Two-pack was always reserved for the really expensive classic car renovations. Two-pack paints include a cyano-acrylate base which sets a bit like superglue. But cyano-acrylates, as the name suggests, are based on cyanide chemicals. So two-pack paint jobs had to be sprayed in a specially ventilated paintshop with the sprayer wearing a fresh-air supplied suit and mask. As you can imagine, that was a lot of kit and a lot of faff. But the results were spectacular. You would get a really perfect finish and one that lasted incredibly well.
More recently the pressure to deliver environmentally-friendly paintshops has meant the industry has shifted over to acrylic, water-based paints. And at the same time the quality of the materials has improved spectacularly. We are able to paint a car better and quicker than previously was possible with cellulose-based paints and really modern acrylic paints are approaching the kind of quality you used to get with the most skilled two-pack sprayers.
And because the time taken to paint the car is shorter the actual cost of labour has come down. Although not every car owner is aware of this and some bodyshops do seem to still exploit this lack of knowledge on the part of customers by over-charging.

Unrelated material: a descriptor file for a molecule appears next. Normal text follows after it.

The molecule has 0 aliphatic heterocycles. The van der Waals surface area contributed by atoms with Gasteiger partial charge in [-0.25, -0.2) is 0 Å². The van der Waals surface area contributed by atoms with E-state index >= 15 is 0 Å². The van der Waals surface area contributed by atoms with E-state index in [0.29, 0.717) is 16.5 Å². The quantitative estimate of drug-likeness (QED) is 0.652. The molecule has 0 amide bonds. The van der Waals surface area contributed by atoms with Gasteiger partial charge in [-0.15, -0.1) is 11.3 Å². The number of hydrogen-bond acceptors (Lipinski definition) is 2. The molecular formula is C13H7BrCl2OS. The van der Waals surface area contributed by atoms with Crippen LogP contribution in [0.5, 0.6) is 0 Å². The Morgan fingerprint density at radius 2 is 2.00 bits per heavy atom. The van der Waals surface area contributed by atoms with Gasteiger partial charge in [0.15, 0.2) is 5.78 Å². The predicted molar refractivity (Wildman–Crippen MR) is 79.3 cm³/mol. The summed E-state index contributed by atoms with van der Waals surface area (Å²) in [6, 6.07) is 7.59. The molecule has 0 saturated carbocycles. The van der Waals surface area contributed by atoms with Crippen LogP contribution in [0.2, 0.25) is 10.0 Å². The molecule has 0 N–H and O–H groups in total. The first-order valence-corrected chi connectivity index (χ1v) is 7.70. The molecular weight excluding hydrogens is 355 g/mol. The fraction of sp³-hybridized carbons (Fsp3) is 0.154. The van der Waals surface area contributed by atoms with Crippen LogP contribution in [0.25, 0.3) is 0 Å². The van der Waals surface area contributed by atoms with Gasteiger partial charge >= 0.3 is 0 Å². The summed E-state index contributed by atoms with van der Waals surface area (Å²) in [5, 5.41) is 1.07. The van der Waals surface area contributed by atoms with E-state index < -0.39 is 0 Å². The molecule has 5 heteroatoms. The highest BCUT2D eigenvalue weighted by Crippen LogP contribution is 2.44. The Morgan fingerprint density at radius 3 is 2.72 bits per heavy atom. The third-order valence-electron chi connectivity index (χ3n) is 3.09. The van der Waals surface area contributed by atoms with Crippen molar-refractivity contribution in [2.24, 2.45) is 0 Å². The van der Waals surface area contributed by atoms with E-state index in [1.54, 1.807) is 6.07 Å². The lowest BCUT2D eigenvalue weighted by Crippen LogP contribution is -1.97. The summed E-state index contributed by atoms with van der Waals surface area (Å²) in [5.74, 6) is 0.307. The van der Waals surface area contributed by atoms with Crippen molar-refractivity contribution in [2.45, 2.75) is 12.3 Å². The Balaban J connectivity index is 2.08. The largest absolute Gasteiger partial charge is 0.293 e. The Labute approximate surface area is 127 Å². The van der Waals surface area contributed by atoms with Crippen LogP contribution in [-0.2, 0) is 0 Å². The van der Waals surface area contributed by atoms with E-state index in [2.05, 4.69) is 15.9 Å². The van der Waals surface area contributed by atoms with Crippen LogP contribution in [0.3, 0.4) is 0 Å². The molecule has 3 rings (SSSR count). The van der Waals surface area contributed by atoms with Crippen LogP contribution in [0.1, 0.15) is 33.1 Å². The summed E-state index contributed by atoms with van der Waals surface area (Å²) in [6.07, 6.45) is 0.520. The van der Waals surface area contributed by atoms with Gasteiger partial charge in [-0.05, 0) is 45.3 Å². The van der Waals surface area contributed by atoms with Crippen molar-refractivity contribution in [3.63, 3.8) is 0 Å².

If you have ever had to go through the pain of getting car accident repairs after a prang or crash you will have experienced an insurance company telling you that you need to go to one of their specialist approved repair centres.
In our experience the problem is that most insurance-approved repair centres do not do a very good job. Typically they are very large businesses with a huge turnover of both work and staff. You will find your car will be re-sprayed extremely quickly but the actual quality is often suspected. And what most people do not realise is that you can use a local garage you trust to do the work. You just need to insist that they do it.
In addition to actually doing car repairs we also deal with a lot of insurance claims. We actually handle the whole claim on behalf of the customer so we know what goes on from both sides. We work with the insurance companies and we also see the kind of work that a lot of the big insurance-approved centres turn out. And the scandal is that your car would/could be repaired for less money and to a higher standard at a local shop.